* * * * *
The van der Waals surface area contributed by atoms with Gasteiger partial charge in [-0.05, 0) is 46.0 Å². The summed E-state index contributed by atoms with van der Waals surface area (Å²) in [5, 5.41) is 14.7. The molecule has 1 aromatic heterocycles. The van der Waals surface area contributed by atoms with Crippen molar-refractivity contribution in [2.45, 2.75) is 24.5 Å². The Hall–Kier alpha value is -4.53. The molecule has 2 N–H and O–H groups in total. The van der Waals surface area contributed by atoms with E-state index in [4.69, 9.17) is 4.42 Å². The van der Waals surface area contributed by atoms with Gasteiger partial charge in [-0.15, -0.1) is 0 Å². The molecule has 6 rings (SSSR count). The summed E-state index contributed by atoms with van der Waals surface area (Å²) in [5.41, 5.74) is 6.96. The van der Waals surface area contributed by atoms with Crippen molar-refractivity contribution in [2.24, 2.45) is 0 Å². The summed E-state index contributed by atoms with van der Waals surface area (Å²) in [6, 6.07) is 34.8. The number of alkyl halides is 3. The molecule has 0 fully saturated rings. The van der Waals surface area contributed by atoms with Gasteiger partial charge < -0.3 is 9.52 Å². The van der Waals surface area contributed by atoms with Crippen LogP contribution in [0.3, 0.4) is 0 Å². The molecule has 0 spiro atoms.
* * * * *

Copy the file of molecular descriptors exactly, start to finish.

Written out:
The van der Waals surface area contributed by atoms with Gasteiger partial charge in [-0.05, 0) is 46.0 Å². The summed E-state index contributed by atoms with van der Waals surface area (Å²) in [5, 5.41) is 14.7. The molecule has 1 aromatic heterocycles. The van der Waals surface area contributed by atoms with Crippen molar-refractivity contribution in [2.45, 2.75) is 24.5 Å². The Hall–Kier alpha value is -4.53. The molecule has 2 N–H and O–H groups in total. The van der Waals surface area contributed by atoms with E-state index in [4.69, 9.17) is 4.42 Å². The van der Waals surface area contributed by atoms with Gasteiger partial charge in [-0.15, -0.1) is 0 Å². The molecule has 6 rings (SSSR count). The summed E-state index contributed by atoms with van der Waals surface area (Å²) in [5.41, 5.74) is 6.96. The van der Waals surface area contributed by atoms with Crippen molar-refractivity contribution in [2.24, 2.45) is 0 Å². The summed E-state index contributed by atoms with van der Waals surface area (Å²) in [6, 6.07) is 34.8. The number of alkyl halides is 3. The molecule has 0 fully saturated rings. The van der Waals surface area contributed by atoms with Gasteiger partial charge < -0.3 is 9.52 Å². The van der Waals surface area contributed by atoms with Crippen LogP contribution in [0.3, 0.4) is 0 Å². The molecule has 0 spiro atoms.